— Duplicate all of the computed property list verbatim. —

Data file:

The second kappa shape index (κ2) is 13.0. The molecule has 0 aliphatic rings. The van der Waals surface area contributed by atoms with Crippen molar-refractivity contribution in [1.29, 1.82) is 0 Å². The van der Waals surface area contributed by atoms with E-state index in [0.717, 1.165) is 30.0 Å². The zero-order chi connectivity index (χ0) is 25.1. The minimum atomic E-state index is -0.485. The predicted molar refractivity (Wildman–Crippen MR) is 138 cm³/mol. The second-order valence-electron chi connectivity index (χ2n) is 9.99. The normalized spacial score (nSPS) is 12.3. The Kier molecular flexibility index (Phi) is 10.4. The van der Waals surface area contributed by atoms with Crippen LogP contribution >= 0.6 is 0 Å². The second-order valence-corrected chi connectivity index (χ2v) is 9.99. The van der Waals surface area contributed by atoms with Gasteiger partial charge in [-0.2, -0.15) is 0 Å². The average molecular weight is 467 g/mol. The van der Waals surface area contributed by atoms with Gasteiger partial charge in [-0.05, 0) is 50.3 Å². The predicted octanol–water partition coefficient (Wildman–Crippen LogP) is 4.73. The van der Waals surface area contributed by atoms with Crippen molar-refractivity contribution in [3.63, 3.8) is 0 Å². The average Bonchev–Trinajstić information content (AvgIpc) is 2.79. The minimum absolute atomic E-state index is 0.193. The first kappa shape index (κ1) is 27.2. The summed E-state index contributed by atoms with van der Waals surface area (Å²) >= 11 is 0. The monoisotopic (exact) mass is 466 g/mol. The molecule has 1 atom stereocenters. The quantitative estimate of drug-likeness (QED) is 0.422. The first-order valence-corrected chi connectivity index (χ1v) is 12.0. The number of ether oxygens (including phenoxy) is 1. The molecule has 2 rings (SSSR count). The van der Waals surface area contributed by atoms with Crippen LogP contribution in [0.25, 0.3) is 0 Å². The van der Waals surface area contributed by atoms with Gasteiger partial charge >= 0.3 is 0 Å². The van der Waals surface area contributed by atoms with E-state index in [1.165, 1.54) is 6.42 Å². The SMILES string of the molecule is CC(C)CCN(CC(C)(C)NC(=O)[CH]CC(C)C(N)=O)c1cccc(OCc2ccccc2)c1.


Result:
The second kappa shape index (κ2) is 13.0. The molecule has 0 aliphatic rings. The van der Waals surface area contributed by atoms with Crippen molar-refractivity contribution in [1.29, 1.82) is 0 Å². The van der Waals surface area contributed by atoms with E-state index in [0.717, 1.165) is 30.0 Å². The zero-order chi connectivity index (χ0) is 25.1. The minimum atomic E-state index is -0.485. The predicted molar refractivity (Wildman–Crippen MR) is 138 cm³/mol. The second-order valence-electron chi connectivity index (χ2n) is 9.99. The normalized spacial score (nSPS) is 12.3. The Kier molecular flexibility index (Phi) is 10.4. The van der Waals surface area contributed by atoms with Crippen LogP contribution >= 0.6 is 0 Å². The second-order valence-corrected chi connectivity index (χ2v) is 9.99. The van der Waals surface area contributed by atoms with Gasteiger partial charge in [-0.2, -0.15) is 0 Å². The average molecular weight is 467 g/mol. The van der Waals surface area contributed by atoms with Gasteiger partial charge in [-0.05, 0) is 50.3 Å². The predicted octanol–water partition coefficient (Wildman–Crippen LogP) is 4.73. The van der Waals surface area contributed by atoms with Crippen molar-refractivity contribution in [3.63, 3.8) is 0 Å². The average Bonchev–Trinajstić information content (AvgIpc) is 2.79. The minimum absolute atomic E-state index is 0.193. The first kappa shape index (κ1) is 27.2. The summed E-state index contributed by atoms with van der Waals surface area (Å²) >= 11 is 0. The monoisotopic (exact) mass is 466 g/mol. The molecule has 1 atom stereocenters. The quantitative estimate of drug-likeness (QED) is 0.422. The first-order valence-corrected chi connectivity index (χ1v) is 12.0. The number of ether oxygens (including phenoxy) is 1. The molecule has 2 rings (SSSR count). The van der Waals surface area contributed by atoms with Crippen LogP contribution in [0.25, 0.3) is 0 Å². The van der Waals surface area contributed by atoms with Gasteiger partial charge >= 0.3 is 0 Å². The van der Waals surface area contributed by atoms with E-state index in [1.165, 1.54) is 6.42 Å². The SMILES string of the molecule is CC(C)CCN(CC(C)(C)NC(=O)[CH]CC(C)C(N)=O)c1cccc(OCc2ccccc2)c1.